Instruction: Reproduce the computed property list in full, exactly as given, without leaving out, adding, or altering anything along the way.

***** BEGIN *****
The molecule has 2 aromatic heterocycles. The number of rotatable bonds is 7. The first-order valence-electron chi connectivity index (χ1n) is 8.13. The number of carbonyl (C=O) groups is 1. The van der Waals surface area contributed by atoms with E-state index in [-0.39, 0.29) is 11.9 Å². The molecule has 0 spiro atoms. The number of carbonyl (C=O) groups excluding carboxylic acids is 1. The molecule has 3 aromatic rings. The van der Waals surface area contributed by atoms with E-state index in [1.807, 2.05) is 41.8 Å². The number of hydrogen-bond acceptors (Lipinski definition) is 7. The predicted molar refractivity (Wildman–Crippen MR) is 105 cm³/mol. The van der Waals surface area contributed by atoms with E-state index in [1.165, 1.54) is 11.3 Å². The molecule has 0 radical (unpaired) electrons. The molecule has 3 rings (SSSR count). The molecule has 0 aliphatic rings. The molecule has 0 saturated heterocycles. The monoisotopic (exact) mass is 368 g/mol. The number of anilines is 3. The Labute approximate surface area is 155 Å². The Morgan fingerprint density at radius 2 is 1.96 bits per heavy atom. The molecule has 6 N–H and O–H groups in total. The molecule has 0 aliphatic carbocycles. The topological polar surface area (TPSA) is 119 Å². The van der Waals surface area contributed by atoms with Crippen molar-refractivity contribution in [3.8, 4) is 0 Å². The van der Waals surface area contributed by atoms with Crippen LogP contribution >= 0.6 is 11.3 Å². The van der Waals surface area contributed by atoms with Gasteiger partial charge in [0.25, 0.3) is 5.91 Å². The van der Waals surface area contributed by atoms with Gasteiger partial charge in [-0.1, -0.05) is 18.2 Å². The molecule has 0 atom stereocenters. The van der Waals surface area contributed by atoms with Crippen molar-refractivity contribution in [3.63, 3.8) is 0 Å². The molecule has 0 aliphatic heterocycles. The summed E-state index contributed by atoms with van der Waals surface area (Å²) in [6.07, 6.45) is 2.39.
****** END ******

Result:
The molecule has 2 aromatic heterocycles. The number of rotatable bonds is 7. The first-order valence-electron chi connectivity index (χ1n) is 8.13. The number of carbonyl (C=O) groups is 1. The van der Waals surface area contributed by atoms with E-state index in [-0.39, 0.29) is 11.9 Å². The molecule has 0 spiro atoms. The number of carbonyl (C=O) groups excluding carboxylic acids is 1. The molecule has 3 aromatic rings. The van der Waals surface area contributed by atoms with E-state index in [1.807, 2.05) is 41.8 Å². The number of hydrogen-bond acceptors (Lipinski definition) is 7. The predicted molar refractivity (Wildman–Crippen MR) is 105 cm³/mol. The van der Waals surface area contributed by atoms with E-state index in [1.165, 1.54) is 11.3 Å². The molecule has 0 radical (unpaired) electrons. The molecule has 3 rings (SSSR count). The molecule has 0 aliphatic rings. The molecule has 0 saturated heterocycles. The monoisotopic (exact) mass is 368 g/mol. The number of anilines is 3. The Labute approximate surface area is 155 Å². The Morgan fingerprint density at radius 2 is 1.96 bits per heavy atom. The molecule has 6 N–H and O–H groups in total. The molecule has 0 aliphatic carbocycles. The topological polar surface area (TPSA) is 119 Å². The van der Waals surface area contributed by atoms with Crippen molar-refractivity contribution in [3.8, 4) is 0 Å². The van der Waals surface area contributed by atoms with Crippen LogP contribution >= 0.6 is 11.3 Å². The van der Waals surface area contributed by atoms with Gasteiger partial charge in [0.25, 0.3) is 5.91 Å². The van der Waals surface area contributed by atoms with Gasteiger partial charge in [-0.1, -0.05) is 18.2 Å². The molecule has 0 atom stereocenters. The van der Waals surface area contributed by atoms with Crippen molar-refractivity contribution in [3.63, 3.8) is 0 Å². The molecule has 0 aliphatic heterocycles. The summed E-state index contributed by atoms with van der Waals surface area (Å²) in [6.07, 6.45) is 2.39.